Consider the following sentence:

The metal sheets are glistening with water drops filled with a mix of dust and acid."

It is unclear to me if I can rewrite it using "glistening from":

"The metal sheets are glistening from water drops filled with a mix of dust and acid."

The only dictionary example I could find states "glistening with sweat" rather than "glistening from sweat", but it doesn't explain why.

"Gone are the wavy curls, glistening with sweat and flopping a full second behind his every move."

(The Daily Beast, "Roger Federer’s Hair Evolution", by Sujay Kumar, June 8, 2013, given as an example by Dictionary.com)

  • Maybe this Ngram will be of interest.
    – Jim
    Commented Aug 4, 2017 at 15:40
  • Thank you @Jim. I modified yours, into one that poignantly shows how glistening from is almost never used. Commented Aug 4, 2017 at 15:45
  • @BennyBottema - But it is used. As George Carlin points out, “Hand me that piano” is also hardly ever used, but it’s perfectly grammatical.
    – Jim
    Commented Aug 4, 2017 at 15:51
  • ngram glistening from *
    – Jim
    Commented Aug 4, 2017 at 15:59
  • Then do “glistening from the *” the link is too long to post in a comment.
    – Jim
    Commented Aug 4, 2017 at 16:02

2 Answers 2


Using with or from should be make a difference in the meaning of the adverbial adjunct.

Glistening with:

A shrub glistening with ice (see reference)

The ice is the medium through which the glistening happens.

The usage with from does not seem that usual; I would use it to describe the source of the glistening: light (or some causal event).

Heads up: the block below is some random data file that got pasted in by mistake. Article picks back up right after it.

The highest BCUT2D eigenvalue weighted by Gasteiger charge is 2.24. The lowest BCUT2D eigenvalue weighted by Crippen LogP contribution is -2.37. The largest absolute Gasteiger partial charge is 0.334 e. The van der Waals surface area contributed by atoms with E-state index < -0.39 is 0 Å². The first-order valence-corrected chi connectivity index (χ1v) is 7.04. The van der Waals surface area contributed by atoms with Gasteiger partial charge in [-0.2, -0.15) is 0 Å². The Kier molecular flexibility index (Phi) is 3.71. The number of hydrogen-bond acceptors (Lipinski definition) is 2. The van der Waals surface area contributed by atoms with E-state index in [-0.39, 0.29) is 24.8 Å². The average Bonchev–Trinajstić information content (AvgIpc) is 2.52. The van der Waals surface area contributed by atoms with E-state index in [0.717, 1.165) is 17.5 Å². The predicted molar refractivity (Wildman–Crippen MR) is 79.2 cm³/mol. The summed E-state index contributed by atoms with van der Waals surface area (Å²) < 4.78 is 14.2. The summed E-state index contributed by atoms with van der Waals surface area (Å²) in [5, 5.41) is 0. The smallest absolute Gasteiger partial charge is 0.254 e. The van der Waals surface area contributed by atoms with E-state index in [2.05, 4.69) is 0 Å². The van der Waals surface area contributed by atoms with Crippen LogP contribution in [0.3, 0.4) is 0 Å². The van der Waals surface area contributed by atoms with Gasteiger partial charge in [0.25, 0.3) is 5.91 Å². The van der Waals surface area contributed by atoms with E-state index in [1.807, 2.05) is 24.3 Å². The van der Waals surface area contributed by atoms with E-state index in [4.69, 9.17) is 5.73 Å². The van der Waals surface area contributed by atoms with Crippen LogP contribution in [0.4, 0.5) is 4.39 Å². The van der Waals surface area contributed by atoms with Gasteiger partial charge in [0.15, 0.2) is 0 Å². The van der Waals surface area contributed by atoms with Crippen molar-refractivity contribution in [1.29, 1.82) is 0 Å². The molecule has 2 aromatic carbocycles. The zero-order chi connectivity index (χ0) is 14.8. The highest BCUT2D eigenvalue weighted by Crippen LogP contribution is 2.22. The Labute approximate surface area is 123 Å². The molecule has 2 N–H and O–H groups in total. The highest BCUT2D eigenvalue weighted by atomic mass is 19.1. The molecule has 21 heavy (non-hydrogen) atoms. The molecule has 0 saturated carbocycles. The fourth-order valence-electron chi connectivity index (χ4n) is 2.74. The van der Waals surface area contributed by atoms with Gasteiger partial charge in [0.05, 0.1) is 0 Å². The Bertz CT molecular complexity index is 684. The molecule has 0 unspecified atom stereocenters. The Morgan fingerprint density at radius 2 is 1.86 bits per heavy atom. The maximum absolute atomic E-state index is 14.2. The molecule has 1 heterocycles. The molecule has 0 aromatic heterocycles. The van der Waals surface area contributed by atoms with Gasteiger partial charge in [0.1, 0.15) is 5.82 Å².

The diamond was glistening from the lights in the ceiling.

He was dressed neatly in grey flannel trousers, jacket and blue striped shirt, his hair still glistening from the shower (see reference, no 30).

For your question, the sentence:

The metal sheets are glistening with water drops filled with a mix of water and acid.

I guess they are glistening from the sun.

  • Have you any idea which corpus/corpora Sentencedict.com draws from, fralau? Commented Aug 4, 2017 at 16:06
  • No, unfortunately I don't know. I used it because it made sense.
    – fralau
    Commented Aug 4, 2017 at 16:18
  • To glisten from [x] provides the source or result that produces the glistening. /To glisten with/ goes to the substance of the glistening. Glistening from exerting effort. Glistening with anticipation.
    – Lambie
    Commented Aug 4, 2017 at 16:29
  • 'Sentencedict' could be a very valuable source, but some endorsement of its reliability is needed. Commented Aug 4, 2017 at 21:46

glistening with an object = the thing that is glistening is stated. glistening from [some activity]= goes to what causes the glistening.

1) Her face glistened with raindrops = an object, raindrops make her face glisten.

2) Her face glistened from overexertion. An activity

the implication is here: there are drops of sweat on her face.

In my view, this is basically the answer to the with/from "conundrum".

reference: my head

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